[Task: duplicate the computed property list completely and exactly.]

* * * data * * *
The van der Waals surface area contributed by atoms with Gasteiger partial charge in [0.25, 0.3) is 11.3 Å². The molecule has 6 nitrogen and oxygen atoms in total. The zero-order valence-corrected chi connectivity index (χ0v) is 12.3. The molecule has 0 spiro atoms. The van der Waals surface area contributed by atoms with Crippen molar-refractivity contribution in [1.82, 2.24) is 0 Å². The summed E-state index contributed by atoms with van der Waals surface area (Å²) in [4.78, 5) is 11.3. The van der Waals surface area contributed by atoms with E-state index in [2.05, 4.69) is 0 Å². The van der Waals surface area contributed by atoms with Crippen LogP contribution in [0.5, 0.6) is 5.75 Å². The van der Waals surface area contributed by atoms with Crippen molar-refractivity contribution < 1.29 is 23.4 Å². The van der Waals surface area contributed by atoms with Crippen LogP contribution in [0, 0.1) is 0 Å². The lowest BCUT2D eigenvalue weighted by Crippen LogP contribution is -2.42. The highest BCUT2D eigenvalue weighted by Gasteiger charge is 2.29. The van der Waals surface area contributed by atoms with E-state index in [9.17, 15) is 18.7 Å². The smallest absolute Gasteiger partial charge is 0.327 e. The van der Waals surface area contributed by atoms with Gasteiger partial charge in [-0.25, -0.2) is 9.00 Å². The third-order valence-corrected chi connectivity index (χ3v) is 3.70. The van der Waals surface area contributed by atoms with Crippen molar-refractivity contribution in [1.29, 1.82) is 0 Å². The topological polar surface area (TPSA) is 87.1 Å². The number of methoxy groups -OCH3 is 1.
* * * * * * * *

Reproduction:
The van der Waals surface area contributed by atoms with Gasteiger partial charge in [0.25, 0.3) is 11.3 Å². The molecule has 6 nitrogen and oxygen atoms in total. The zero-order valence-corrected chi connectivity index (χ0v) is 12.3. The molecule has 0 spiro atoms. The van der Waals surface area contributed by atoms with Crippen molar-refractivity contribution in [1.82, 2.24) is 0 Å². The summed E-state index contributed by atoms with van der Waals surface area (Å²) in [4.78, 5) is 11.3. The van der Waals surface area contributed by atoms with E-state index in [2.05, 4.69) is 0 Å². The van der Waals surface area contributed by atoms with Crippen LogP contribution in [0.5, 0.6) is 5.75 Å². The van der Waals surface area contributed by atoms with Crippen molar-refractivity contribution < 1.29 is 23.4 Å². The van der Waals surface area contributed by atoms with Crippen LogP contribution in [0, 0.1) is 0 Å². The lowest BCUT2D eigenvalue weighted by Crippen LogP contribution is -2.42. The highest BCUT2D eigenvalue weighted by Gasteiger charge is 2.29. The van der Waals surface area contributed by atoms with E-state index in [9.17, 15) is 18.7 Å². The smallest absolute Gasteiger partial charge is 0.327 e. The van der Waals surface area contributed by atoms with Gasteiger partial charge in [-0.25, -0.2) is 9.00 Å². The third-order valence-corrected chi connectivity index (χ3v) is 3.70. The van der Waals surface area contributed by atoms with Crippen molar-refractivity contribution in [1.29, 1.82) is 0 Å². The topological polar surface area (TPSA) is 87.1 Å². The number of methoxy groups -OCH3 is 1.